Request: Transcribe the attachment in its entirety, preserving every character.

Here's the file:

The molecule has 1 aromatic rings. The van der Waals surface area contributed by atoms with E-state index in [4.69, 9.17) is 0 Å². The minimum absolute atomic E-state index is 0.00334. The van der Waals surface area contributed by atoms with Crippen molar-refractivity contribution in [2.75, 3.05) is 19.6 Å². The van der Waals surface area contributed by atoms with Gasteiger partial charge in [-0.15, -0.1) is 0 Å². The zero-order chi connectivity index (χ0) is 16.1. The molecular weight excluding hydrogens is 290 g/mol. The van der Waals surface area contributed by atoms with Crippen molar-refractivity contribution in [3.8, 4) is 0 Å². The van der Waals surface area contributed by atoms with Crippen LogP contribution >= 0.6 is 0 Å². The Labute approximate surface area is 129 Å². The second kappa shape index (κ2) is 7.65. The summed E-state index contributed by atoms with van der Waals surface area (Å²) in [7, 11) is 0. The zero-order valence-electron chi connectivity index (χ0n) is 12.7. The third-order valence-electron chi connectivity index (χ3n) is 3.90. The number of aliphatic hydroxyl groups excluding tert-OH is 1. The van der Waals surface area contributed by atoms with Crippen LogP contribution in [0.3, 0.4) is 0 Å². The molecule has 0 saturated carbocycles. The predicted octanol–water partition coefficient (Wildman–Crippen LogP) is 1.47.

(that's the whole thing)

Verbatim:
The molecule has 1 aromatic rings. The van der Waals surface area contributed by atoms with E-state index in [4.69, 9.17) is 0 Å². The minimum absolute atomic E-state index is 0.00334. The van der Waals surface area contributed by atoms with Crippen molar-refractivity contribution in [2.75, 3.05) is 19.6 Å². The van der Waals surface area contributed by atoms with Gasteiger partial charge in [-0.15, -0.1) is 0 Å². The zero-order chi connectivity index (χ0) is 16.1. The molecular weight excluding hydrogens is 290 g/mol. The van der Waals surface area contributed by atoms with Crippen molar-refractivity contribution in [3.8, 4) is 0 Å². The van der Waals surface area contributed by atoms with Crippen LogP contribution >= 0.6 is 0 Å². The Labute approximate surface area is 129 Å². The second kappa shape index (κ2) is 7.65. The summed E-state index contributed by atoms with van der Waals surface area (Å²) in [7, 11) is 0. The zero-order valence-electron chi connectivity index (χ0n) is 12.7. The third-order valence-electron chi connectivity index (χ3n) is 3.90. The number of aliphatic hydroxyl groups excluding tert-OH is 1. The van der Waals surface area contributed by atoms with Crippen LogP contribution in [0.3, 0.4) is 0 Å². The molecule has 0 saturated carbocycles. The predicted octanol–water partition coefficient (Wildman–Crippen LogP) is 1.47.